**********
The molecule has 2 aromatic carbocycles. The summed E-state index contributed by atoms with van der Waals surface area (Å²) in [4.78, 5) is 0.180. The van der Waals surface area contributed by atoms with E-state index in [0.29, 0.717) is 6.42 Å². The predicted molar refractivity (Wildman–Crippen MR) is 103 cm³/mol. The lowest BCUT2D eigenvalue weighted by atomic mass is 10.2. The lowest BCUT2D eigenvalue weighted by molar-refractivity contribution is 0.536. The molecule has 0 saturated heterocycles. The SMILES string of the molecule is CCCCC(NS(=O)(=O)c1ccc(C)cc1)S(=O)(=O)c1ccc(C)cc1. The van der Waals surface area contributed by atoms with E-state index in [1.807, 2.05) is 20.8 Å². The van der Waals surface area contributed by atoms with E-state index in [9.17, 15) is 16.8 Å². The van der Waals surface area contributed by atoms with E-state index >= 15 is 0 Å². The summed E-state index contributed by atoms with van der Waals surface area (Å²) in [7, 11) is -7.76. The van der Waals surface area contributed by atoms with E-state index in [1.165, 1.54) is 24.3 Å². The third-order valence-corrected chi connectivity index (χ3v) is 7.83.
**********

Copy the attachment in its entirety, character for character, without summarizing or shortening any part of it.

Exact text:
The molecule has 2 aromatic carbocycles. The summed E-state index contributed by atoms with van der Waals surface area (Å²) in [4.78, 5) is 0.180. The van der Waals surface area contributed by atoms with E-state index in [0.29, 0.717) is 6.42 Å². The predicted molar refractivity (Wildman–Crippen MR) is 103 cm³/mol. The lowest BCUT2D eigenvalue weighted by atomic mass is 10.2. The lowest BCUT2D eigenvalue weighted by molar-refractivity contribution is 0.536. The molecule has 0 saturated heterocycles. The SMILES string of the molecule is CCCCC(NS(=O)(=O)c1ccc(C)cc1)S(=O)(=O)c1ccc(C)cc1. The van der Waals surface area contributed by atoms with E-state index in [1.807, 2.05) is 20.8 Å². The van der Waals surface area contributed by atoms with E-state index in [9.17, 15) is 16.8 Å². The van der Waals surface area contributed by atoms with E-state index >= 15 is 0 Å². The summed E-state index contributed by atoms with van der Waals surface area (Å²) in [7, 11) is -7.76. The van der Waals surface area contributed by atoms with E-state index in [1.165, 1.54) is 24.3 Å². The third-order valence-corrected chi connectivity index (χ3v) is 7.83.